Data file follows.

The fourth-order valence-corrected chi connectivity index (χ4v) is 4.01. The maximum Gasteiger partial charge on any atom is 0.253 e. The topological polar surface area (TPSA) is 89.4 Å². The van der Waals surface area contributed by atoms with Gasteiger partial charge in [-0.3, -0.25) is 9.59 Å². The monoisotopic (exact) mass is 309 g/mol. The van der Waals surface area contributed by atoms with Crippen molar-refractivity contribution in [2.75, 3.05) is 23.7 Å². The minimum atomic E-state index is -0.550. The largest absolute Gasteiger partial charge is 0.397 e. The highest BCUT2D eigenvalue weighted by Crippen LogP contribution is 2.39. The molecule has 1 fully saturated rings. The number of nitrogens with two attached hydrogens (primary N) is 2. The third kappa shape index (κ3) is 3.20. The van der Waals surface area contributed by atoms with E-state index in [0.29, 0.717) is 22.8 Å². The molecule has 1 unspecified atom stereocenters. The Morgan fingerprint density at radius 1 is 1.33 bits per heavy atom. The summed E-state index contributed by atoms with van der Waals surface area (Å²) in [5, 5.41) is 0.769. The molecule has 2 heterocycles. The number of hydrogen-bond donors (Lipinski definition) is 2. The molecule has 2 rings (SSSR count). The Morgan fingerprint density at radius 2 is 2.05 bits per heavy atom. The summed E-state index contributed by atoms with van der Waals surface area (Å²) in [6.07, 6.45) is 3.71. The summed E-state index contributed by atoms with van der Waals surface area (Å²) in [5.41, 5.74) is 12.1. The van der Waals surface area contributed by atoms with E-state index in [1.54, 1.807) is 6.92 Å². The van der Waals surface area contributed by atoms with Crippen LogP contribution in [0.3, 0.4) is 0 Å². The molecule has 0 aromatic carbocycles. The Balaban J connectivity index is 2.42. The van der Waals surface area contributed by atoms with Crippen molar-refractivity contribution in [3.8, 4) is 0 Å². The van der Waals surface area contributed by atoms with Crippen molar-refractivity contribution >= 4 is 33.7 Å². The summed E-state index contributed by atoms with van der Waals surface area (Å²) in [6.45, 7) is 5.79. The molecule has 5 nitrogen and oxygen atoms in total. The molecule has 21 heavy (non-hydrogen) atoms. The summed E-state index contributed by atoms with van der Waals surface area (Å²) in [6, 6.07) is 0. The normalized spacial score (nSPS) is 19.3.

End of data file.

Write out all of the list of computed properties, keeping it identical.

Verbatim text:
The fourth-order valence-corrected chi connectivity index (χ4v) is 4.01. The maximum Gasteiger partial charge on any atom is 0.253 e. The topological polar surface area (TPSA) is 89.4 Å². The van der Waals surface area contributed by atoms with Gasteiger partial charge in [-0.3, -0.25) is 9.59 Å². The monoisotopic (exact) mass is 309 g/mol. The van der Waals surface area contributed by atoms with Crippen molar-refractivity contribution in [2.75, 3.05) is 23.7 Å². The minimum atomic E-state index is -0.550. The largest absolute Gasteiger partial charge is 0.397 e. The highest BCUT2D eigenvalue weighted by Crippen LogP contribution is 2.39. The molecule has 1 fully saturated rings. The number of nitrogens with two attached hydrogens (primary N) is 2. The third kappa shape index (κ3) is 3.20. The van der Waals surface area contributed by atoms with E-state index in [0.29, 0.717) is 22.8 Å². The molecule has 1 unspecified atom stereocenters. The Morgan fingerprint density at radius 1 is 1.33 bits per heavy atom. The summed E-state index contributed by atoms with van der Waals surface area (Å²) in [5, 5.41) is 0.769. The molecule has 2 heterocycles. The number of hydrogen-bond donors (Lipinski definition) is 2. The molecule has 2 rings (SSSR count). The Morgan fingerprint density at radius 2 is 2.05 bits per heavy atom. The summed E-state index contributed by atoms with van der Waals surface area (Å²) in [6.07, 6.45) is 3.71. The summed E-state index contributed by atoms with van der Waals surface area (Å²) in [5.41, 5.74) is 12.1. The van der Waals surface area contributed by atoms with E-state index in [1.54, 1.807) is 6.92 Å². The van der Waals surface area contributed by atoms with Crippen LogP contribution in [0.3, 0.4) is 0 Å². The molecule has 0 aromatic carbocycles. The Balaban J connectivity index is 2.42. The van der Waals surface area contributed by atoms with Crippen molar-refractivity contribution in [3.8, 4) is 0 Å². The van der Waals surface area contributed by atoms with Crippen molar-refractivity contribution >= 4 is 33.7 Å². The summed E-state index contributed by atoms with van der Waals surface area (Å²) in [6.45, 7) is 5.79. The molecule has 5 nitrogen and oxygen atoms in total. The molecule has 21 heavy (non-hydrogen) atoms. The summed E-state index contributed by atoms with van der Waals surface area (Å²) in [6, 6.07) is 0. The normalized spacial score (nSPS) is 19.3.